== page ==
Saturday, May 14, 2011

A Little Blowup


As some of you probably noticed - especially if you tried to post a comment - Blogger had a bit of a blowup a couple of days ago.

Things are reportedly getting back to normal, and any vanished comments are supposed to reappear this weekend. Assuming no further crashes, feel free to use this as another open thread.



A star in Taurus suffered a much bigger blowup in 1054, producing the rightly celebrated Crab Nebula.

210 comments:

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Anonymous said...

=Milo=



Ferrell:

"Besides the reasons Jim stated, having a 'base camp' in the asteroid belt will help with logistics while exploring them;"

Once again, asteroids are very far apart, and moving from one place in the asteroid belt to another ("orbital phasing") is actually quite difficult and expensive. A base camp on Ceres would not really make other asteroids notably easier to explore than a base camp on Mars.

A base camp on Ceres would, of course, make Ceres easier to explore. But this would only justify some Antarctica-like outposts, not a full colony. Ceres isn't going to attract anywhere near as many immigrants as Luna, Mars, Mimas, etc. And I don't find Ceres to even be that interesting scientifically. It's a ball of rock. We have plenty of those.


"also, you can practice your techniques for building outposts on the moons of Jupiter and Saturn, but only going about an AU from Earth instead of several."

You forgot that Earth has a moon too. It's fairly similar in nature too, and if proximity is what you want, it can't be beat.

Tony said...

Milo:

"Supply and demand.

That depends on how many people want to go, and how much of an economic or scientific payoff Earth is expecting.

...

As long as anyone is willing to pay the price, the organization owning the ship might as well ask for one to recoup (some of?) their costs."


1. Because what any individual or small group of individuals could contribute would be a token.

2. I doubt very many, if any, of the first few generations of settlers will be volunteers. They won't be convicts, but they'll likely be either economically or socially cornered int ogoing rather than staying on Earth.

"And why wouldn't people pay, anyway? Earth money is likely to be worthless on Mars, until such a time that travel becomes easy enough for regular trade shipments. So you might as well fork over your entire fortune, beyond what you can spend on lightweight trinkets and tools that you can afford to bring to Mars, unless you had some next of kin that you were really dying to leave your inheritance to (pun intended)."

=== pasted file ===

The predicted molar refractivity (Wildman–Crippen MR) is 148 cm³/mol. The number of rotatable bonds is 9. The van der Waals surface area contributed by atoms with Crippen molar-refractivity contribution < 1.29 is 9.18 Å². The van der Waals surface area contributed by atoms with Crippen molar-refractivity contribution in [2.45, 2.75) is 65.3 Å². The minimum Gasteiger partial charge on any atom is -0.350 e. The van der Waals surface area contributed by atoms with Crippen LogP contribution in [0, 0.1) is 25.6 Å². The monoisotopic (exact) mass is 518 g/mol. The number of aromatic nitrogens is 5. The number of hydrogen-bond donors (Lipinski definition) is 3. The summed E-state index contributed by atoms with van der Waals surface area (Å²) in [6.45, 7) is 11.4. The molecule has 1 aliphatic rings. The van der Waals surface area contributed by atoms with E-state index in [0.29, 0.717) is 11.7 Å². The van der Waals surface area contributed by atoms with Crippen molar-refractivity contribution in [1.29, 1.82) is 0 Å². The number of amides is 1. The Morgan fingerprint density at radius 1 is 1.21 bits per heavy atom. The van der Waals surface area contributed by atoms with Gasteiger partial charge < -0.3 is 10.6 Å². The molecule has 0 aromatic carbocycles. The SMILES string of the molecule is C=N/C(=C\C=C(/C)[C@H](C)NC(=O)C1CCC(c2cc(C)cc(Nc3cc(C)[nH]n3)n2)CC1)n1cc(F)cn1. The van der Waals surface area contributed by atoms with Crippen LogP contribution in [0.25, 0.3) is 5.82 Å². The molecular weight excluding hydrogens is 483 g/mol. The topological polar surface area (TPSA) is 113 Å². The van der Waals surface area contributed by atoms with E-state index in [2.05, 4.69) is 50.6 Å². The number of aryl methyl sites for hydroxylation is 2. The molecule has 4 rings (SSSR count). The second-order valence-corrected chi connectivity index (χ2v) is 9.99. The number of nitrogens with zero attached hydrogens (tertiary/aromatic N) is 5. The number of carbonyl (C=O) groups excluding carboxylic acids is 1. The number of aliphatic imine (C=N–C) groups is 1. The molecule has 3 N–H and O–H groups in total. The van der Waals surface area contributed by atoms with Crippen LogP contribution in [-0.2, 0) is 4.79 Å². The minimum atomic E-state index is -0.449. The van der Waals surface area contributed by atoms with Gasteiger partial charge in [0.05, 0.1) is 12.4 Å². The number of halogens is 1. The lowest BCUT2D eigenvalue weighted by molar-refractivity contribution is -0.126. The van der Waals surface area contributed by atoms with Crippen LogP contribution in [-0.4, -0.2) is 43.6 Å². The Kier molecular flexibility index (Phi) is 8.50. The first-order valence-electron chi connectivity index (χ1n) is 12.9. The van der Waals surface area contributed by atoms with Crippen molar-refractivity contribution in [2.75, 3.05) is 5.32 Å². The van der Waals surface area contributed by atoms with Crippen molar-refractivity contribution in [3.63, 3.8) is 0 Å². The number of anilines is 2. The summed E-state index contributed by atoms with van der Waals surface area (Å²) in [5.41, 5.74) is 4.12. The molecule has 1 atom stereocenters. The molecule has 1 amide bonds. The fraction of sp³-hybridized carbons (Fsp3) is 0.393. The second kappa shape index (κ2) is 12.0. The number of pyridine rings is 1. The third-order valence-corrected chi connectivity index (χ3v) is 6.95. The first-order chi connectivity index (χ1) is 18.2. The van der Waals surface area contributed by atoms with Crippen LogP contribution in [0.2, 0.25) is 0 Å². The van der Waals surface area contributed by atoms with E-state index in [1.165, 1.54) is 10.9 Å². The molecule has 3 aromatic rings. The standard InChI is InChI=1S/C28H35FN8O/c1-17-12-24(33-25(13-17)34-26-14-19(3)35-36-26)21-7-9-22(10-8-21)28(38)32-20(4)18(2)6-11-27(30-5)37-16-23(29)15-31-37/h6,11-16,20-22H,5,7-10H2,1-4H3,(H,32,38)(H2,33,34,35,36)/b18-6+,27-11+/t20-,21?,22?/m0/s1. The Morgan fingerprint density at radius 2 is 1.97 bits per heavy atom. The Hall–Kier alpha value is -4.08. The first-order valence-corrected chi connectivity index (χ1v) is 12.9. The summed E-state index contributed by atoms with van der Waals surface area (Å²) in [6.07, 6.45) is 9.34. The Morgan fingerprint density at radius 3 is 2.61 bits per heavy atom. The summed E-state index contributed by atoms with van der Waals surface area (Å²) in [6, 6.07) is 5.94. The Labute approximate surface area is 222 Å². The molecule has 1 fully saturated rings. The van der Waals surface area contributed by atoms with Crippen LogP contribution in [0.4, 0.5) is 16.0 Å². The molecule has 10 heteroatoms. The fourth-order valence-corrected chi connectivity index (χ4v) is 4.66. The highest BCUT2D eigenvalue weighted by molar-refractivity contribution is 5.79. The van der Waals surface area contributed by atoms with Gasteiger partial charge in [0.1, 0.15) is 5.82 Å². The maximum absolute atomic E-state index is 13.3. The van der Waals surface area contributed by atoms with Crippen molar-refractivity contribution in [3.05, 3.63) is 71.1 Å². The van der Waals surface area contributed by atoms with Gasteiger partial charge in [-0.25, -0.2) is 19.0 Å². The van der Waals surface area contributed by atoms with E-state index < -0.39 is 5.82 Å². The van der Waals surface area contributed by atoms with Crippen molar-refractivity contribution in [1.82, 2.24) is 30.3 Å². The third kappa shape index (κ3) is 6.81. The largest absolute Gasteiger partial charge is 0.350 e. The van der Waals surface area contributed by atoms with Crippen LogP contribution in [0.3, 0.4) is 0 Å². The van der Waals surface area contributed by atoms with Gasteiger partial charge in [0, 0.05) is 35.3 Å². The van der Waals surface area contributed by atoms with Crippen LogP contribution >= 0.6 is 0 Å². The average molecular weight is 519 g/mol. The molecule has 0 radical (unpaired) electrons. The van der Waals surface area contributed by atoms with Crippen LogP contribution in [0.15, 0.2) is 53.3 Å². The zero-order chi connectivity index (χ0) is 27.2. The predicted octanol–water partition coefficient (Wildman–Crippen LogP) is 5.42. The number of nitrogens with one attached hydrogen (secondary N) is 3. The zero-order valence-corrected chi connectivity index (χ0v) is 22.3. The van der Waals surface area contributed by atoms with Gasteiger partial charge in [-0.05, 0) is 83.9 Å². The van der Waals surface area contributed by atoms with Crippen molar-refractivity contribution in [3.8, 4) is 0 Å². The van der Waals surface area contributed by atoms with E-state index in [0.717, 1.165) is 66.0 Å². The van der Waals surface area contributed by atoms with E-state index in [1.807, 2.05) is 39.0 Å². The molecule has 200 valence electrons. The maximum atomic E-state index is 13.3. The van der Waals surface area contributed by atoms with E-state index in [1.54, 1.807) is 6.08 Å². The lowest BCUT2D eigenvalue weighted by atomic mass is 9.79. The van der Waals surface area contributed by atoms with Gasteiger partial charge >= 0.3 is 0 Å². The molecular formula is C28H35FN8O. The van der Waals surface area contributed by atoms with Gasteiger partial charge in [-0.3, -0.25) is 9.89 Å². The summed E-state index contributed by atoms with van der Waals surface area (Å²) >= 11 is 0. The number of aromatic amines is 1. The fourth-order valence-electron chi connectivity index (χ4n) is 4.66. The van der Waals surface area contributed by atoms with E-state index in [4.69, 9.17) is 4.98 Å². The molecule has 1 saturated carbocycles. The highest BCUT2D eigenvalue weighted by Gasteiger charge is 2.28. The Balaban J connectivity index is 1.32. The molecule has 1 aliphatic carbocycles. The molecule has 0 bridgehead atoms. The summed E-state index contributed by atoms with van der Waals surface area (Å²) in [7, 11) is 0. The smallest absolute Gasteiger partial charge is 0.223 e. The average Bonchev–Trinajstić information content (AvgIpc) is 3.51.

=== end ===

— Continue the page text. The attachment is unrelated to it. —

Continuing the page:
I think the "volunteers" would likely be allowed to leave their Earthly estates to heirs and assigns.

"Tellingly, in both cases the immigrants were initially criminals and outcasts, and other people only started immigrating once the outcasts had managed (out of necessity) to build something at least vaguely livable to immigrate into."

Plenty of intelligent, hard-working outcasts to be found in any technological society. Enough bad luck and even a magna cumn laude PhD might volunteer for Mars.

"Wait, weren't libertarians capitalists? 'If you don't do anything useful you don't get paid, and then you starve.' seems pretty accurate."

Libertarians are ignorant of history -- or, to be more precise, exercise mad confirmation bias towards a version of history that fits their prejudices -- socially naive and inept, and, judging by the ones I've met personally, incapable of actually saving themselves from starvation if they actually had to work.

What I was talking about was a social system something like the Puritans set up at first in the Massachusetts Bay Colony. Social control would minimize free-riding.

Tony said...

Rick:

"I believe that classic immigration - wherever on the scale of voluntary to forced - has generally been associated with 'cheap land.' Which you won't have in space, short of magitech.

So I would argue for a different model, where permanent settlement is a byproduct of other activities, and 'immigration' is a sub-case of 'travel.'

(So long as deep space travel is Horribly Expensive, you won't have an awful lot of immigrants!)"


I'm thinking a little bit further down the road than the pure exploration phase. A time should come when settling takes place above and beyond people who just never take a ship home. Still, there's not going to be anything to attract people except that Mars ain't Earth, and they'll have a guaranteed job there, even if it's just subsistence agriculture.